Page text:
If your public school system is like the one in Richmond, Virginia, its origins and present are rooted in white supremacy, it’s chronically underfunded, and it’s falling apart. People are consistently agitating for more and better, but the buildings, test scores, and morale remain huddled for warmth around a space heater in a basement.
Your school system probably has Richmond Public Schools beat, however, when it comes to transparency. Aiming for cuts to overall staff, the superintendent offered a two-tiered transparency system that offered the School Board the full 228-page document and a 31-page summary for the taxpayers.
The reason offered is quintessential Richmond: Cutting positions is one thing, “reading about it in the paper” is inhumane, according to Superintendent Jason Kamras.
The split vote saw some School Board members point out that voting on a budget not fully released to the public is not in keeping with Virginia’s already meager transparency laws. But the majority carried the mystery budget forward to the mayor’s office.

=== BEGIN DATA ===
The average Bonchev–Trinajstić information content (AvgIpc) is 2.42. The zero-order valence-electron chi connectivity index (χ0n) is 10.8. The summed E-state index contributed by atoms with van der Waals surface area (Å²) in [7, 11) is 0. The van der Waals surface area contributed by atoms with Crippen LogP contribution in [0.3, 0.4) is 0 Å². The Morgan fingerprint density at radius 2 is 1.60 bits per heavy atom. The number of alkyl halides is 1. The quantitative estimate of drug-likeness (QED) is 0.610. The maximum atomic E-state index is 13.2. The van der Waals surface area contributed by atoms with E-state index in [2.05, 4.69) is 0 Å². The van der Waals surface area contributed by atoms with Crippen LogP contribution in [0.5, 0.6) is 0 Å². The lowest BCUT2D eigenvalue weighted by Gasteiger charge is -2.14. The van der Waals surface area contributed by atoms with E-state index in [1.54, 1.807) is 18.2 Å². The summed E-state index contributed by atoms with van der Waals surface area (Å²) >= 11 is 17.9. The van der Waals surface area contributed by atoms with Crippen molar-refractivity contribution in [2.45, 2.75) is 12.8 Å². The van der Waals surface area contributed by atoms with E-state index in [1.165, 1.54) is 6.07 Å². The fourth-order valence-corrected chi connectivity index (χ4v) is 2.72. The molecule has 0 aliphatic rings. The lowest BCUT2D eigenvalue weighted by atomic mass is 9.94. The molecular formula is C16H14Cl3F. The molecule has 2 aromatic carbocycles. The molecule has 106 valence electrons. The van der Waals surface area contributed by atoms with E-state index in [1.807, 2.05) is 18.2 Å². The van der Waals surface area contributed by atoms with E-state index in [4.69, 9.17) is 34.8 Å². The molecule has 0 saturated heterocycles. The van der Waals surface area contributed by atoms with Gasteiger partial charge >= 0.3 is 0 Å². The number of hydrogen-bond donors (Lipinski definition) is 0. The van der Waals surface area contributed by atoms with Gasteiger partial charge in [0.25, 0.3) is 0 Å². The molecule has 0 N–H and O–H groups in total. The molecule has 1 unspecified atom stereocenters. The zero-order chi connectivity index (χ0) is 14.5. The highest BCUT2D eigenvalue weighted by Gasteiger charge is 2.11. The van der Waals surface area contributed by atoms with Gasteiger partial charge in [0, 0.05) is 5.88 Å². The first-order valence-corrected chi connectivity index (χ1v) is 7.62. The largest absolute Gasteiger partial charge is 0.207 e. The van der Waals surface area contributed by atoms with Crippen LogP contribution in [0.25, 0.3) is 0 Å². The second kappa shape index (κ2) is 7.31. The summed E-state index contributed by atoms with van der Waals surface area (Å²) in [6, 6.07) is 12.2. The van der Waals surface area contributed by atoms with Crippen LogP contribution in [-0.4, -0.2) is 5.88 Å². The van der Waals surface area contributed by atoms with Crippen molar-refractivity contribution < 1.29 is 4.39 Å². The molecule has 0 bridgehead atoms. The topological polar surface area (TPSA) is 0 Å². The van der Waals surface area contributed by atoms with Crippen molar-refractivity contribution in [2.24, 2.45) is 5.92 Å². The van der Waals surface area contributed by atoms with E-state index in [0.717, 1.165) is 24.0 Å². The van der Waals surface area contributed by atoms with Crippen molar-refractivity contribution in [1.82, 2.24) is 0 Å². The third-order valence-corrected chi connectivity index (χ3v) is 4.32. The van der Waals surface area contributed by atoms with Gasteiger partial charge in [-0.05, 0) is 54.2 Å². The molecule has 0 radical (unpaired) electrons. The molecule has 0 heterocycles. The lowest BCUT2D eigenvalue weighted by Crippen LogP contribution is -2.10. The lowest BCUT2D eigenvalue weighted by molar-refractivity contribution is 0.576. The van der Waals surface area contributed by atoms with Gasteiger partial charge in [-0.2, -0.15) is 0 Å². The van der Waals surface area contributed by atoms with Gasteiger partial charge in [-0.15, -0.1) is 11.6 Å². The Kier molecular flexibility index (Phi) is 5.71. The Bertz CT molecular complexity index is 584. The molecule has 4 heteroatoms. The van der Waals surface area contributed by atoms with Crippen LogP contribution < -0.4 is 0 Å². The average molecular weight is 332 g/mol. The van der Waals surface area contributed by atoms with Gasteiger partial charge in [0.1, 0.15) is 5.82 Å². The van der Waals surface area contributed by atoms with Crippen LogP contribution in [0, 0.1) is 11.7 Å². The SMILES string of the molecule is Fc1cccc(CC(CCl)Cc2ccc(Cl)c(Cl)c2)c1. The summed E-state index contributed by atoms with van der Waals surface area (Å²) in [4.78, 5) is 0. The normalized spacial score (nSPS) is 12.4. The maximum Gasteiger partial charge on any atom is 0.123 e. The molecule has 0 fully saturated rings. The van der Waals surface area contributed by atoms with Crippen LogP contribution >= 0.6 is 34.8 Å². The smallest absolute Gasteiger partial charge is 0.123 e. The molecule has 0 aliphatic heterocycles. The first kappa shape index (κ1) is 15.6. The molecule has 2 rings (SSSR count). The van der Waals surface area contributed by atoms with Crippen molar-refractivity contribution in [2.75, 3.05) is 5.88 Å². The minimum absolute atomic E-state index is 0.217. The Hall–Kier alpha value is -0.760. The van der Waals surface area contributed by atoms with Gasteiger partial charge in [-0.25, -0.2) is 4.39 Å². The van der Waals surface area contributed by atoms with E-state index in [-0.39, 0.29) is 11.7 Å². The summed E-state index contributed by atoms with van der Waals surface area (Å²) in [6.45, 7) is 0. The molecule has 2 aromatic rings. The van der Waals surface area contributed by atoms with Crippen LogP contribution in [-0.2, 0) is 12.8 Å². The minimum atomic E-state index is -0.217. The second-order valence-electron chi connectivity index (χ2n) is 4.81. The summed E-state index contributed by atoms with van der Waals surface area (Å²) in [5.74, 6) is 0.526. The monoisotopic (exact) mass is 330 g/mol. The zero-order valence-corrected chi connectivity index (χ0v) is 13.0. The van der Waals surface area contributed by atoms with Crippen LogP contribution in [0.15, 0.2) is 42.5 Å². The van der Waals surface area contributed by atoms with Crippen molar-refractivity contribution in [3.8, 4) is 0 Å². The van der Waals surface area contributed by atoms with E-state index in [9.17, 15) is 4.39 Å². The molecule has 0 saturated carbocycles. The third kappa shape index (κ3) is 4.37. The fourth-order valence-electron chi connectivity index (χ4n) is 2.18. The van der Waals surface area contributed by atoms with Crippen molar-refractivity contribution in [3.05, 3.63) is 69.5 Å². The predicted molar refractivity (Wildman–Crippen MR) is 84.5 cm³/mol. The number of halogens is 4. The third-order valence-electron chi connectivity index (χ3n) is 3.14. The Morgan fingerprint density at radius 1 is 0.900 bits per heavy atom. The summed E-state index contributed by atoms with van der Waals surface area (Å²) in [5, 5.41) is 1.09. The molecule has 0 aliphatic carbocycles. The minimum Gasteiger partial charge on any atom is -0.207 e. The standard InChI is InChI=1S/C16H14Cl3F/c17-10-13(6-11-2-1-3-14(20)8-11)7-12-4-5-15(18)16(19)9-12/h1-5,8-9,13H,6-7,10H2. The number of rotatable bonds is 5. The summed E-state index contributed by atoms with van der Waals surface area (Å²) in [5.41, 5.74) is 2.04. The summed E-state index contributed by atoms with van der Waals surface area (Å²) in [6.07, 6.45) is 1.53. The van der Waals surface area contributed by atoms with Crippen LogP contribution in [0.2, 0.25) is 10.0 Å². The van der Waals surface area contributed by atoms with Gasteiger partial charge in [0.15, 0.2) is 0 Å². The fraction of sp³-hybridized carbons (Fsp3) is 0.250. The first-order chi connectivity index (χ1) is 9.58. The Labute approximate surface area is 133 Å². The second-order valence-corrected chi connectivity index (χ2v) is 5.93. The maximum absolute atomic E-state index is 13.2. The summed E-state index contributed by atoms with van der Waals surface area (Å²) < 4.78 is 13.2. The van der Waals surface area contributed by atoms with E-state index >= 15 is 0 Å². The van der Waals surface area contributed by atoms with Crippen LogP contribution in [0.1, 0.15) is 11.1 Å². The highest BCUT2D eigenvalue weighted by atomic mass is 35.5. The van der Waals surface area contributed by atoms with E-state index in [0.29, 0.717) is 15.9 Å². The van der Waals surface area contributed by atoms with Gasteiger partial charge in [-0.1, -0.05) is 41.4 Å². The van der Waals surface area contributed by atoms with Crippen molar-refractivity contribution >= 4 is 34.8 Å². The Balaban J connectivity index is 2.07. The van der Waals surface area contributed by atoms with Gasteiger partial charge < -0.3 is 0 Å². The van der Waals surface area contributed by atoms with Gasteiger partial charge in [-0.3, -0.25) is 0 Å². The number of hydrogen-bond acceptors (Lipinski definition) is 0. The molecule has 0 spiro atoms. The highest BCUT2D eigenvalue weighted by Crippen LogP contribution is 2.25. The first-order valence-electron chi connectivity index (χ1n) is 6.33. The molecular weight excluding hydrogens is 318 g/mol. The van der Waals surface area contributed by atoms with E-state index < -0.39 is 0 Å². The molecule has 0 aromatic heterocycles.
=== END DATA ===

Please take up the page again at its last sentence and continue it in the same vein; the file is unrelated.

MuckRock, of course, gives that vote a failing grade. Now that we’re telling a non-local audience that Richmond conducts the public’s business in secret, we can consider that failed test signed by a parent. The Freedom of Information wrangling that followed warrants a detention, at minimum.
My request for the full budget joined several others, as revealed by a Freedom of Information request log offered by RPS. What is also revealed is that RPS offered the documents to requesters based on something other than the order the request was received.
The budget, released by Kamras on February 28th - a day after MuckRock sent in my request - was then filtered out to some requesters, but not all.
Then there were the rest of us, including myself and former School Board member/current journalist Carol Wolf.
It took a scoldy email to finally shake the budget loose on March 5th.
While we don’t know why some were serviced before others, despite similar request dates and identical asks, there is a divide between the occasional journalists and the ones with daily deadlines. That’s not how FOIA in Virginia - already operating under a terrible model - is supposed to work.
Image via Richmond Public Schools